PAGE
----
James Paxton has shown he can dominate baseball games with a 92-97 mph fastball with late life, a plus curveball and the occasional cutter and changeup. What he’s also shown is that he hasn’t been able to harness the stuff enough to remain a consistent option at the big-league level. He started 2016 in Triple-A Tacoma after a rough March in Peoria where he allowed 33 of 80 batters he faced to reach base, including eight bases on balls. So, off to Tacoma he went.
Paxton then issued nine walks to the first 34 batters he faced and was removed in start No. 2 after recording just seven outs. At that point he’d allowed eight earned runs on nine hits in addition to the nine bases on balls.
What took place after that is rather remarkable in more ways then one.
Paxton proceeded to go 61 straight batters without issuing his tenth walk of the year, covering three starts where he yielded just 12 hits and one run in 17 1/3 innings. How?
Recently the Mariners revealed Paxton has adjusted his arm slot, but there’s more to it then that, and the results are about much more than command and control.
“We discovered that wherever his front side went, his arm followed,” said Tacoma Rainiers pitching coach Lance Painter. “Since then, the life has come back (to his fastball).”
Paxton never lost much velocity, still sitting 92-93 mph and occasionally touching 95-96, But it appeared he was living more in the low-90s by design — in attempt to throw more strikes. Not necessarily the case, however. Painter and Paxton watched video of his start in Albuquerque April 15 when he served up a grand slam and didn’t get out of the third inning. Painter saw the front side — the side of his non-throwing arm — was too high. He suspected in previous years that wasn’t the case, so the two of them then checked video from 2013, when Paxton was in Triple-A and then the big leagues, confirming a more even, if not front tilted shoulder. While Painter isn’t surprised this has helped Paxton regain the explosion in his fastball or his ability to throw strikes consistently, he’s impressed how quickly Paxton applied this to his work on the mound, especially with how Paxton is built. He’s 6-foot-4, but with extremely long arms and legs, which contributes to the glove arm rock-and-fire issue Painter and Paxton noticed and have since applied a fix.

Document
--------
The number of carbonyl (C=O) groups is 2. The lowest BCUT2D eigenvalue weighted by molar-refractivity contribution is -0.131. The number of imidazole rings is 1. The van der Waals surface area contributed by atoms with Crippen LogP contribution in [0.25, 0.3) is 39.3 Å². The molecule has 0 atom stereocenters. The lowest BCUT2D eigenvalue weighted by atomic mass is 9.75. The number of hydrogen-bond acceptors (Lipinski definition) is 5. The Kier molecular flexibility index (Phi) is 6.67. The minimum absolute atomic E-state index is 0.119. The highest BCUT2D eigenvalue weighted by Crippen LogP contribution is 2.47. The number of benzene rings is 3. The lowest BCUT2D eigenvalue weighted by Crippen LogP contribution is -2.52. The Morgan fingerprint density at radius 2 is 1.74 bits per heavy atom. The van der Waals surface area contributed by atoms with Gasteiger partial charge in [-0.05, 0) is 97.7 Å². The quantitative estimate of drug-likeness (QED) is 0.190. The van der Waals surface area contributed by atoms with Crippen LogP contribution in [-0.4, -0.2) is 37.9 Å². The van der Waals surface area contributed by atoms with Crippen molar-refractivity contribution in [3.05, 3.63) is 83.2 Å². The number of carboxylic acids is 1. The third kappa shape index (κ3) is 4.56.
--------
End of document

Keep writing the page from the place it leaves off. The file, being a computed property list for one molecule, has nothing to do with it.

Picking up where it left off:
“It is tougher,” Painter said of Paxton’s long levers. “He watched the video with me. He’s picked things up very quickly. It came very quick. He has an ability to see things and apply them right away. He’s confident again, he sees his stuff exploding at the plate, he’s working quicker and everything is kind of flowing better.”
Paxton did so after that awful outing in Albuquerque and it started working for him immediately. This would be impressive for even the most athletic pitchers with compact deliveries, and it took Paxton one cycle. Granted, it’s just three starts and all he did, essentially, was copy what he’d done in 2013, but this is a habit that showed up long before this season. The photo above is from his final start in 2015 — September 24 — and looks identical to his first big-league start of last season. Habits are difficult to break, particularly in such quick fashion.
This wasn’t the first time Paxton has shown a quick-study acumen. Painter was Paxton’s pitching coach at Double-A Jackson in 2011. He was slow to the plate and baserunners already were taking advantage, not to mention a deliberate delivery often is cited as cause for inconsistencies, the inability to repeat. “I showed him video of Andy Pettitte,” Painter said. “A month later, he was basically what an average major-league (pitcher) is to the plate. He’s not afraid to try something. A lot of guys want to stay status quo, but he believes in what he sees.”